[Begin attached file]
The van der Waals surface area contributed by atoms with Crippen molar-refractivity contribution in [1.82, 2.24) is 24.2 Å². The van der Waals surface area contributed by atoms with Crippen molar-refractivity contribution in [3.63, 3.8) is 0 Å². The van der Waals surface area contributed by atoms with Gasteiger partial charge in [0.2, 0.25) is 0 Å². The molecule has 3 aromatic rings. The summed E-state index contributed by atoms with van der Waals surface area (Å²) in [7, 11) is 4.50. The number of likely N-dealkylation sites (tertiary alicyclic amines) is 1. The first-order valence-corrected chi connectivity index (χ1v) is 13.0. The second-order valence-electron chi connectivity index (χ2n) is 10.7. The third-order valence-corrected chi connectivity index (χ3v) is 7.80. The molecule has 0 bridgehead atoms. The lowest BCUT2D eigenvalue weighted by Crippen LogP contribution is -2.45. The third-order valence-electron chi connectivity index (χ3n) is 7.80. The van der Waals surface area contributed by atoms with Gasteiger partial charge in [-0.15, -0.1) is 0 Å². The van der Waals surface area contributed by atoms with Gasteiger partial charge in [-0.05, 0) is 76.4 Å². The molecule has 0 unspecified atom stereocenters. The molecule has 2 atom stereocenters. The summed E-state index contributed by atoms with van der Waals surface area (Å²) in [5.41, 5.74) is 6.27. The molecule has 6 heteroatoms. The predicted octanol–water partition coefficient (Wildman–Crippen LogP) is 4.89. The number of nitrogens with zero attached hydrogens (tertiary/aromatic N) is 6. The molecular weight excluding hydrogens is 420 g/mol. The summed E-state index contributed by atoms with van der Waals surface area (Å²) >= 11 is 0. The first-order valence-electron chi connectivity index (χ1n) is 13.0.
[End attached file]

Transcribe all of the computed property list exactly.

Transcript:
The van der Waals surface area contributed by atoms with Crippen molar-refractivity contribution in [1.82, 2.24) is 24.2 Å². The van der Waals surface area contributed by atoms with Crippen molar-refractivity contribution in [3.63, 3.8) is 0 Å². The van der Waals surface area contributed by atoms with Gasteiger partial charge in [0.2, 0.25) is 0 Å². The molecule has 3 aromatic rings. The summed E-state index contributed by atoms with van der Waals surface area (Å²) in [7, 11) is 4.50. The number of likely N-dealkylation sites (tertiary alicyclic amines) is 1. The first-order valence-corrected chi connectivity index (χ1v) is 13.0. The second-order valence-electron chi connectivity index (χ2n) is 10.7. The third-order valence-corrected chi connectivity index (χ3v) is 7.80. The molecule has 0 bridgehead atoms. The lowest BCUT2D eigenvalue weighted by Crippen LogP contribution is -2.45. The third-order valence-electron chi connectivity index (χ3n) is 7.80. The van der Waals surface area contributed by atoms with Gasteiger partial charge in [-0.15, -0.1) is 0 Å². The van der Waals surface area contributed by atoms with Gasteiger partial charge in [-0.05, 0) is 76.4 Å². The molecule has 0 unspecified atom stereocenters. The molecule has 2 atom stereocenters. The summed E-state index contributed by atoms with van der Waals surface area (Å²) in [5.41, 5.74) is 6.27. The molecule has 6 heteroatoms. The predicted octanol–water partition coefficient (Wildman–Crippen LogP) is 4.89. The number of nitrogens with zero attached hydrogens (tertiary/aromatic N) is 6. The molecular weight excluding hydrogens is 420 g/mol. The summed E-state index contributed by atoms with van der Waals surface area (Å²) >= 11 is 0. The first-order valence-electron chi connectivity index (χ1n) is 13.0.